Without prolonged periods of time to ourselves – whether that be months or years – how can we ever develop that deep sense of self-knowledge that fuels our dreams? How can we hone the craft of fine-tuning our intuition and gut feelings so that no matter who or what comes along, we’re able to stay true to who we are at our core? By casting aside those moments, we’re sending ourselves the subconscious message that who we are alone is not enough.

Being single isn’t a relationship status, it’s a mindset. We each get to choose what that mindset means to us.

What kind of stuff does the word “single” bring up for you? Is it along the lines of unlovable, incomplete, alone? Or rather, is it a sense of freedom, bravery, and fearless independence? The way we view our single self is ultimately how we will view our coupled self – in both our highest highs and our lowest lows. What a blessing it is to be able to experience both of these emotional extremes on our own, so that when another person comes along (if we should be open to them coming along, of course), we know for a fact that our love comes from a place of want, not need. We know that we want their love in order to enhance our life… not that we need their love in order to define it.

So, spoiler alert… I’m not single any more. And I haven’t been for a few years now. Bigger spoiler, I’m married. I know, I know… what kind of business do I have writing about singledom, then? A lot. Because even though my husband most certainly has enhanced my ME-ness more than I can even express, he is NOT my crutch.

I had a long (5 years!) time before he came along to solidify my relationship with myself, so everything he has to offer is the best-ever cherry on top. It was in that period of time that I committed over and over again to the most important relationship in my life – my relationship with myself – and I didn’t let myself off the accountability hook once.


These last few years have been the first time I’ve actually enjoyed Valentines Days – and it’s not because I’ve found “my person.” It’s because my Valentine’s Days have morphed back into what they were in the past: a day to celebrate love of all kinds. I wear red lipstick because I want to, I spend time with my friends because I love to, I call my mom and pass out stickers because it makes me happy. Sometimes I go out to a fancy dinner with Jeremy, sometimes we watch Friends reruns in our pajamas at 5 p.m, sometimes we’re not even together so I send him carrot cake in his hotel room and I go out with a friend or spend the night in.

But no matter what, I make sure to reflect on how wonderful it feels to live my life on my own terms, and how grateful I am for that time I had sans partnership to figure out what those terms actually meant to me without the influence of someone else.

It’s a liberating feeling when you realize that the one constant in your life – yourself – is someone you’ve grown to love more than you though was possible. Click To Tweet

Your “single” years are precious. You have your entire life to be surrounded by other people in whatever capacity you choose, whether a lasting romance or a fleeting fling. A Single State Of Mind will serve you no matter who enters or exits your path. Friends and lovers will come and go. It’s a liberating feeling when you realize that the one constant in your life – yourself – is someone you’ve grown to love more than you though was possible. And that that person is not going away no matter what.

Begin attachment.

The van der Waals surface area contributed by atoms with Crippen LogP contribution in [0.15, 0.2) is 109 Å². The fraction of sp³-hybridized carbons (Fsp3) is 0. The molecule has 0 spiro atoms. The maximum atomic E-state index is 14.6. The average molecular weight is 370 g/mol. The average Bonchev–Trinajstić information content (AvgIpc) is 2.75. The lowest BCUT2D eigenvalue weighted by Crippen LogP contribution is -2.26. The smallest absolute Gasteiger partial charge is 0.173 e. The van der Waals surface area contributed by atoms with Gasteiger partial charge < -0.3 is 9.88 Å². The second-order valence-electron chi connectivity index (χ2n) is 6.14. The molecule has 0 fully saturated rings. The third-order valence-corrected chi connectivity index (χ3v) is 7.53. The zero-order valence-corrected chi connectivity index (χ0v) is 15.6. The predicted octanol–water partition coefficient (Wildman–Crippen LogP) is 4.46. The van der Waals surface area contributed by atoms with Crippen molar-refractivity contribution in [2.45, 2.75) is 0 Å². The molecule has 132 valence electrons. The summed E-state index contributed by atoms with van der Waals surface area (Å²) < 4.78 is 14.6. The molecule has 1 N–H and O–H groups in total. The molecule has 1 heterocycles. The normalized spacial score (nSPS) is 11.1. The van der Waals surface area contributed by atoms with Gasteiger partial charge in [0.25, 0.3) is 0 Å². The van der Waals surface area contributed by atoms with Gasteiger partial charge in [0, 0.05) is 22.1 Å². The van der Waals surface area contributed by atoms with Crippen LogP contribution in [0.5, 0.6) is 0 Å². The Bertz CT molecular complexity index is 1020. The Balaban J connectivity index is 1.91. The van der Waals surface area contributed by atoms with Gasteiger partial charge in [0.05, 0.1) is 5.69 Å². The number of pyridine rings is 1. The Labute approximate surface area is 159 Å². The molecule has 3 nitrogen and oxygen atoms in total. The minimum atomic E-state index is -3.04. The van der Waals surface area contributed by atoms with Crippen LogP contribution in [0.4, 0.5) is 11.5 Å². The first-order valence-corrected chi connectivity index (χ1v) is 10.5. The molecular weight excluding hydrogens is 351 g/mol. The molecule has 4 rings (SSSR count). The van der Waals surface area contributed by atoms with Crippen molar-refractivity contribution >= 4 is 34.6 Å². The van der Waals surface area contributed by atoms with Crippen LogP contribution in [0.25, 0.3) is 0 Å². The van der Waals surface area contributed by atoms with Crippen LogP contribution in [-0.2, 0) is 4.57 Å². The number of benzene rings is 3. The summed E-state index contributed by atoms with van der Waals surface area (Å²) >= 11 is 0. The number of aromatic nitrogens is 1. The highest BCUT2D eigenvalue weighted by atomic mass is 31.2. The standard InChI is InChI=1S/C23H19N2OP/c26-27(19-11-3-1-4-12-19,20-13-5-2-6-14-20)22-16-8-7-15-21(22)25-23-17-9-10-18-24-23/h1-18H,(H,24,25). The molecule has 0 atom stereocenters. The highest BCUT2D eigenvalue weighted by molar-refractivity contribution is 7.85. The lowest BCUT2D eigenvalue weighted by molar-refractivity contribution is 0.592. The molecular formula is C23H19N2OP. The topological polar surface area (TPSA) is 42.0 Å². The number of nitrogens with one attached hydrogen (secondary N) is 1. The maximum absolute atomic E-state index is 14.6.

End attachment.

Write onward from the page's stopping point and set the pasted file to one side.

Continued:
Let It Go: The Most Productive Formula For Your New Year’s Resolutions.

Let It Go: The Most Productive Formula For Your New Year’s Resolutions.

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Doesn’t it sound sexy to say what you’re “leaving behind” in the new year? To make a list of what you’re going to stop doing in 2020?

I know it does. I’ve done that before: written down the things I’m leaving behind, burned them in a fireplace, the whole dramatic deal.

But it’s not that simple. We‘re all human – living not just our high highs and low lows but a whole full spectrum of experience every day. Change is never as easy as leaving something behind and never looking back. Even amongst the most “enlightened” of us, it’s very likely we’ll inevitably be confronted with or fall back into an old pattern we thought we were done with. Best case scenario, we learn to mindfully navigate the situation and pattern differently each time around. But even so – it’s a two-steps-forward, one-step-back kind of deal. Practice makes progress, not perfect.

What’s more likely is what happens to 80% of us: we take that one step back and shame ourselves into submission. When we live in extremes, we don’t leave room for the in-betweens, the lessons learned in those tougher moments. We tell ourselves we’re “so bad,” we messed up, we’re a failure, we can’t do this, and so on and so forth blah blah blah. The moment we create ultimatums in our minds is the moment we set ourselves up for shame and self-doubt in the long run.

In my own work and life, I talk a lot about LETTING GO instead of LEAVING BEHIND. Feels more like accountability to me. Controlling what you can and only what *you* can. Recognizing that something can (and probably will) pop back into your life but you get to choose whether you pick it up or not.

When I coach people to let go of something – a thought, a feeling, a belief, a situation, a person – I always try to frame it so that they’re letting go of it in order to make space for something else SPECIFIC.

Because the thing is: the second you STOP, QUIT, or LEAVE BEHIND…what’s gonna fill that space? If you don’t know what you’re fighting for, you’re going to end up right back where you began with what you’re fighting against…at the most basic level, if only because it’s familiar.